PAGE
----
A new Rolls may be nice, but for excitement, drama and thrills nothing beats a beat-up old car.
A friend's generous gift makes me feel like a kidnap victim
There was news last week that Rolls-Royce, a carmaker synonymous with motoring excellence, is recalling 280 models of its Ghost brand (including 20 in the Middle East) after problems with a smouldering water pump. This may have owners reaching for the blood-pressure tablets (especially since the vehicles retail for Dh1.1 million), but for one benighted motorist at least - me - it's brought a twinge of relief.
Last weekend, I too, acquired my first new car. Or rather, the gift of a new car, offered by a close friend who had received an unexpected financial windfall and decided she would rather spread it among her friends than pay the swingeing inheritance tax demanded by the government if she kept it all herself. Her stipulation was that I must spend it on a new VW GTI Golf Cabriolet, to replace my aged and battered specimen.
The present, in the form of a cheque, was utterly unexpected, and true to thespian form, I immediately burst into tears and kissed everyone within a 20-metre radius, including, if memory serves, my friend's 10-year-old Chihuahua.
"Be careful what you wish for" runs the old saw. Until now I'd never been remotely near owning a new car, and in the ensuing days my brief moment of rapture has been supplanted by a gnawing anxiety.
It appears I've been afflicted by what is the motoring equivalent of Stockholm syndrome. This is the odd, inexplicable condition whereby kidnap victims eventually feel loyalty and affection for their captors: so much so that when they're eventually freed from bondage, they experience anxiety and loss, along with a desire to be back in the safe, secure world of their incarceration.
In my case, my feelings of love for something that daily threatens to end my life has been engendered over three decades of driving second-hand rust buckets. The inventory of death traps I've enjoyed resemble something you'd see clowns tumbling out of in your local circus than anything recognised by Henry Ford.
And like the poor kidnap victim, this is the only world I know. The prospect of owning a vehicle that starts every time, can negotiate corners without curious grating noises and that doesn't consume more oil than petrol on long journeys, is making me anxious and bewildered.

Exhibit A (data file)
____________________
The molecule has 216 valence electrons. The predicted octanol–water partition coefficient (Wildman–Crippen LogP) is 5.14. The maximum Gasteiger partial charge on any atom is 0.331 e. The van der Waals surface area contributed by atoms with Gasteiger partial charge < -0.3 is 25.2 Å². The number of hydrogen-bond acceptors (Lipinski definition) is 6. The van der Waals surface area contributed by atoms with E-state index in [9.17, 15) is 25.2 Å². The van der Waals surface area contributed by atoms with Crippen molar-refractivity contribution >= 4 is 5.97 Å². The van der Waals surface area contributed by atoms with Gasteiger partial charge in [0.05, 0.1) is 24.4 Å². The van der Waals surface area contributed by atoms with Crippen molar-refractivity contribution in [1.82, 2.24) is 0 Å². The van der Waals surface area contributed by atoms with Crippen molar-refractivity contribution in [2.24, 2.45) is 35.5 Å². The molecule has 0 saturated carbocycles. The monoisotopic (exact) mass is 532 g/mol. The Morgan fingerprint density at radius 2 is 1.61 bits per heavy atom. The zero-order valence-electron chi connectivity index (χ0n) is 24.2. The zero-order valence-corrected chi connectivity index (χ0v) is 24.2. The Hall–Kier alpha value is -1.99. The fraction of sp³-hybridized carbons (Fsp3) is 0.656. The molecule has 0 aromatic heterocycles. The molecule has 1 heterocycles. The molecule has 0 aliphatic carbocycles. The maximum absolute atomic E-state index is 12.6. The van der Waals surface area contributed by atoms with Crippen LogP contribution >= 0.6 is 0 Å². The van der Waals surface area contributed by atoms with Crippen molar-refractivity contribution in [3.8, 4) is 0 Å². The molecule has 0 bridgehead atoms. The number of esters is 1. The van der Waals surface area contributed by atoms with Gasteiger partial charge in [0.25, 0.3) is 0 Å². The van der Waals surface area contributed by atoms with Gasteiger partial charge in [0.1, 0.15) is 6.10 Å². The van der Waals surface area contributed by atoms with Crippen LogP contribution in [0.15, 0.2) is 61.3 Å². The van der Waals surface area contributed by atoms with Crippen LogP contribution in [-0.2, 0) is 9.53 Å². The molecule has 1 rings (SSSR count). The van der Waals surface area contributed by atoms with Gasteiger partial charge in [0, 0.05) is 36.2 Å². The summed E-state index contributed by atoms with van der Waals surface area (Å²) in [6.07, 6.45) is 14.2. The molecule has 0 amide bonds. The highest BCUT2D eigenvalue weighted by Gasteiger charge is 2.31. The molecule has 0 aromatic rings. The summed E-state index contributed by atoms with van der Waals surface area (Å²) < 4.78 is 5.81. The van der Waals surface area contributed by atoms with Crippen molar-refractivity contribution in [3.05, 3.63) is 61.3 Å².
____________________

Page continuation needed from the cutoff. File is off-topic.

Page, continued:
The fact is, I'm addicted to driving old bangers. Not only does it not matter one jot if you bash them around, but they guarantee a lifetime of thrills. No need to fork out stupendous sums to take a Formula One car for a spin to experience that giddy sensations of thrill, terror and danger that so attract Lewis Hamilton and Sebastian Vettel.
Even a trip to my local supermarket can be a nerve-shredding experience when the windscreen wipers don't operate and when the only equipment that doesn't make a noise is the horn.
But all that changed the moment I stepped inside my local VW dealership to select my new acquisition. As the sales assistant patiently explained, new cars come with things I don't understand -like reliability, for instance. Indeed, the interior of the one I chose was more like something out of Star Wars than anything I'd recognise as a car. Never mind the alloy wheels and satellite navigation system - I was even impressed by the autocooled glove compartment and the driver's beverage holder.
Eventually, my wife and I were persuaded to take it out for a spin. At first, I thought the curious shooshing noise each time I pressed the accelerator was merely the air conditioning system, but then I realised it was my wife sucking through her teeth every time I went above 40kmh.
Each time we passed within five metres of any object, animal, vegetable or mineral, she clutched at my sleeve with dire exhortations to be careful lest we dent the pristine paint job. Our brief spin proved one of the most miserable journeys of my motoring life - at least until I turned on the heating system and sent my wife into a heavy sleep.
So I for one won't rest easy until we've given my new toy a few scuffs. In the meantime, for those poor souls in Dubai chafing at the thought that their prized possession languishes in the factory, take heart. This may be your one chance to escape the trap. A new Rolls-Royce Ghost may seem like motoring heaven, but for excitement, drama and stomach-churning thrills, give me a battered 1975 VW with a faulty gearbox any day of the week.
Michael Simkins is an actor and writer based in London